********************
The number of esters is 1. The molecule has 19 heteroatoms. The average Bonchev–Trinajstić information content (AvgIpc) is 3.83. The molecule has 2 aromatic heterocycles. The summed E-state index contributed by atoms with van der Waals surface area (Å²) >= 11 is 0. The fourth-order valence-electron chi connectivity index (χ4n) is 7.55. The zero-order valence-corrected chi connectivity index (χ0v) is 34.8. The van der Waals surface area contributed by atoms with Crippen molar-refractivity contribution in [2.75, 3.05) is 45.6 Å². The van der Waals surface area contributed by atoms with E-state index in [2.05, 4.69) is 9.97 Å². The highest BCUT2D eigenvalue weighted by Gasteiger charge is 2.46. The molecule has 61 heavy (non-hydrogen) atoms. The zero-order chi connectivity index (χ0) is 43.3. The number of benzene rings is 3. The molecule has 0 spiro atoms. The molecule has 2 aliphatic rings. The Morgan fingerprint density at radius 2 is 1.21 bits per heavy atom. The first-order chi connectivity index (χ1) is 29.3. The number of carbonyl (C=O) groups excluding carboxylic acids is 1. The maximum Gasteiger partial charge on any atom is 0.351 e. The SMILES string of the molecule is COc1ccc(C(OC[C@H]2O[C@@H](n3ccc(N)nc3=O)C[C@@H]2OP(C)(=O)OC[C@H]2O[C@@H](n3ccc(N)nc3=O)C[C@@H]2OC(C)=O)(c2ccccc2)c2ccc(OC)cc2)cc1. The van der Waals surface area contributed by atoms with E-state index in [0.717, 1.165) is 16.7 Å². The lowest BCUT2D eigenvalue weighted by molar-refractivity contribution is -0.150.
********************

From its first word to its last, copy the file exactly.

The number of esters is 1. The molecule has 19 heteroatoms. The average Bonchev–Trinajstić information content (AvgIpc) is 3.83. The molecule has 2 aromatic heterocycles. The summed E-state index contributed by atoms with van der Waals surface area (Å²) >= 11 is 0. The fourth-order valence-electron chi connectivity index (χ4n) is 7.55. The zero-order valence-corrected chi connectivity index (χ0v) is 34.8. The van der Waals surface area contributed by atoms with Crippen molar-refractivity contribution in [2.75, 3.05) is 45.6 Å². The van der Waals surface area contributed by atoms with E-state index in [2.05, 4.69) is 9.97 Å². The highest BCUT2D eigenvalue weighted by Gasteiger charge is 2.46. The molecule has 61 heavy (non-hydrogen) atoms. The zero-order chi connectivity index (χ0) is 43.3. The number of benzene rings is 3. The molecule has 0 spiro atoms. The molecule has 2 aliphatic rings. The Morgan fingerprint density at radius 2 is 1.21 bits per heavy atom. The first-order chi connectivity index (χ1) is 29.3. The number of carbonyl (C=O) groups excluding carboxylic acids is 1. The maximum Gasteiger partial charge on any atom is 0.351 e. The SMILES string of the molecule is COc1ccc(C(OC[C@H]2O[C@@H](n3ccc(N)nc3=O)C[C@@H]2OP(C)(=O)OC[C@H]2O[C@@H](n3ccc(N)nc3=O)C[C@@H]2OC(C)=O)(c2ccccc2)c2ccc(OC)cc2)cc1. The van der Waals surface area contributed by atoms with E-state index in [0.717, 1.165) is 16.7 Å². The lowest BCUT2D eigenvalue weighted by molar-refractivity contribution is -0.150.